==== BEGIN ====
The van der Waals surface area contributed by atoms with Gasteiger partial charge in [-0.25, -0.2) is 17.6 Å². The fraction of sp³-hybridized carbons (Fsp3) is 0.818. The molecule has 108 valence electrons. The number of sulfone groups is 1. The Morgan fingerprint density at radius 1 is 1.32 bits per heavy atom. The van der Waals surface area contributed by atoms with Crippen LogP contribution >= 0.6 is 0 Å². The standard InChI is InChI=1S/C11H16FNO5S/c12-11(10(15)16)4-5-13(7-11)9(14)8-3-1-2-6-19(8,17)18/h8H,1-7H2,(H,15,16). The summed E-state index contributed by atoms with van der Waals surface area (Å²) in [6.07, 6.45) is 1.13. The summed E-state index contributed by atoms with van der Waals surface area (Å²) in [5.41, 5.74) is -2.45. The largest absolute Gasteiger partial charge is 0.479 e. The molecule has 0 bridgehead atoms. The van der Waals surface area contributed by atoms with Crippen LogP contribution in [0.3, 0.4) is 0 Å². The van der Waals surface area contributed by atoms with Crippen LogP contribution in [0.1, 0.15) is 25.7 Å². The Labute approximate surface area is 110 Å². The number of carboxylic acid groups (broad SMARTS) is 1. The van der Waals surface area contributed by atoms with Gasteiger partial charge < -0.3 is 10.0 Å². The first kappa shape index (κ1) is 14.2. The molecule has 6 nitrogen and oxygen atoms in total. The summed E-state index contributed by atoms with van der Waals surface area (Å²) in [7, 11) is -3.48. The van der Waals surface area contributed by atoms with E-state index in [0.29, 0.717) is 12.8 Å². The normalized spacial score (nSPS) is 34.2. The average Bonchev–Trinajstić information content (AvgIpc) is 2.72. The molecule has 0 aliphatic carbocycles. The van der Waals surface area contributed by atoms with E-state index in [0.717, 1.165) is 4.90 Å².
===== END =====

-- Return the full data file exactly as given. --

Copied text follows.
The van der Waals surface area contributed by atoms with Gasteiger partial charge in [-0.25, -0.2) is 17.6 Å². The fraction of sp³-hybridized carbons (Fsp3) is 0.818. The molecule has 108 valence electrons. The number of sulfone groups is 1. The Morgan fingerprint density at radius 1 is 1.32 bits per heavy atom. The van der Waals surface area contributed by atoms with Crippen LogP contribution >= 0.6 is 0 Å². The standard InChI is InChI=1S/C11H16FNO5S/c12-11(10(15)16)4-5-13(7-11)9(14)8-3-1-2-6-19(8,17)18/h8H,1-7H2,(H,15,16). The summed E-state index contributed by atoms with van der Waals surface area (Å²) in [6.07, 6.45) is 1.13. The summed E-state index contributed by atoms with van der Waals surface area (Å²) in [5.41, 5.74) is -2.45. The largest absolute Gasteiger partial charge is 0.479 e. The molecule has 0 bridgehead atoms. The van der Waals surface area contributed by atoms with Crippen LogP contribution in [0.3, 0.4) is 0 Å². The van der Waals surface area contributed by atoms with Crippen LogP contribution in [0.1, 0.15) is 25.7 Å². The Labute approximate surface area is 110 Å². The number of carboxylic acid groups (broad SMARTS) is 1. The van der Waals surface area contributed by atoms with Gasteiger partial charge < -0.3 is 10.0 Å². The first kappa shape index (κ1) is 14.2. The molecule has 6 nitrogen and oxygen atoms in total. The summed E-state index contributed by atoms with van der Waals surface area (Å²) in [7, 11) is -3.48. The van der Waals surface area contributed by atoms with E-state index in [0.29, 0.717) is 12.8 Å². The normalized spacial score (nSPS) is 34.2. The average Bonchev–Trinajstić information content (AvgIpc) is 2.72. The molecule has 0 aliphatic carbocycles. The van der Waals surface area contributed by atoms with E-state index in [0.717, 1.165) is 4.90 Å².